1. Valuation & Risk Models: Fixed income: Carry roll down (FRM T4-31) The Carry-Roll-Down is the price change in the bond due exclusively to the passage of time. It is only one component of a bond’s total profit and loss (P&L). The bond’s total P&L equals Price Appreciation plus Cash Carry (i.e., coupon). Price Appreciation equals Carry-Roll-Down plus Price Change due to Shift in Rates (market risk) plus Price Change due to spread narrowing/widening (credit risk).

2. Valuation & Risk Models: Fixed income: Bond DV01 (aka, price value of basis point, FRM T4-32) The DV01 stands for “dollar value of a .01% (one basis point).” It is also called the Price Value of a Basis Point (PVBP). It is the bond’s or fixed income portfolio’s dollar change given a one basis point decline in the yield.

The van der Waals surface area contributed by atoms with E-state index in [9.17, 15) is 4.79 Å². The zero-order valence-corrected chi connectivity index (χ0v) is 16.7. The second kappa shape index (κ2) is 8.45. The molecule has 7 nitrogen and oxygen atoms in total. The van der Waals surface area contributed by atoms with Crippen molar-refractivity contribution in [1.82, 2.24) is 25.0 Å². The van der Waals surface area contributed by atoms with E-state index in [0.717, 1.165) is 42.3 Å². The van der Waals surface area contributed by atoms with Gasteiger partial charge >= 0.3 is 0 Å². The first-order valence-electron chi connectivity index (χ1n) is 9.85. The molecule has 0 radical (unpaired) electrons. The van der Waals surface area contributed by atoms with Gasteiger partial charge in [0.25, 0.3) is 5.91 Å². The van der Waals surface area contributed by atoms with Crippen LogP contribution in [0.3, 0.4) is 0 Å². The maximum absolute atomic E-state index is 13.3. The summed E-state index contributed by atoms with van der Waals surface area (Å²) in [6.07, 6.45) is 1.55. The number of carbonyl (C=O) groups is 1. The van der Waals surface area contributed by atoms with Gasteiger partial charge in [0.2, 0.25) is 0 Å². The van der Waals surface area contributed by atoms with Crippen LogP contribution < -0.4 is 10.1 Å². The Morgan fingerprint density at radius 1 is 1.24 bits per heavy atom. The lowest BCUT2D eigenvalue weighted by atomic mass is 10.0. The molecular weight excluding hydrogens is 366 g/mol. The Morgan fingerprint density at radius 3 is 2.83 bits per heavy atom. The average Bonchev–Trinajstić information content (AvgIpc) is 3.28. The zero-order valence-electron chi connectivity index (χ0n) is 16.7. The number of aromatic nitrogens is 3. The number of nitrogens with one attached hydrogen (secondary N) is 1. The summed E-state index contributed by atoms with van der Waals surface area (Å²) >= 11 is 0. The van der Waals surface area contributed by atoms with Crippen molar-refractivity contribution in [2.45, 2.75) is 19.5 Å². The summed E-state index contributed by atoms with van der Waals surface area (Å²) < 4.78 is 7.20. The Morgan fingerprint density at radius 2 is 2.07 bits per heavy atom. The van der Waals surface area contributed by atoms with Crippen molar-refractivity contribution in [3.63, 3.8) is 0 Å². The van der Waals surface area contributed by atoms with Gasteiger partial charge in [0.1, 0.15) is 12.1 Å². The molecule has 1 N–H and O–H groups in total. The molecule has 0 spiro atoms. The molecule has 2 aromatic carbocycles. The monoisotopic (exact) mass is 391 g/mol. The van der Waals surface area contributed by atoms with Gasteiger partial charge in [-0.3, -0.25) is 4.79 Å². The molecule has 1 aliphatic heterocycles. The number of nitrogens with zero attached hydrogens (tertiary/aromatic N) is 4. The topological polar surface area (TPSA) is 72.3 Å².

FRM YouTube

FRM forum

1. Correlation versus dependence: A few of us had a good discussion about correlation and dependence here In the FRM, it’s important to know (per Dowd and Meissner) that correlation typically refers to linear (aka, Pearson’s) correlation, but dependence is a much broader set of associations. Make sure you know the test for statistical independence.

2. Potential future exposure is a long-dated value at risk (VaR) but for unrealized gains: RushilChulani asks a good question about potential future exposure (PFE) here and I just want to remind you that PFE is only different from value at risk (VaR) in its application and context. Both PFE and VaR are merely statistical quantiles.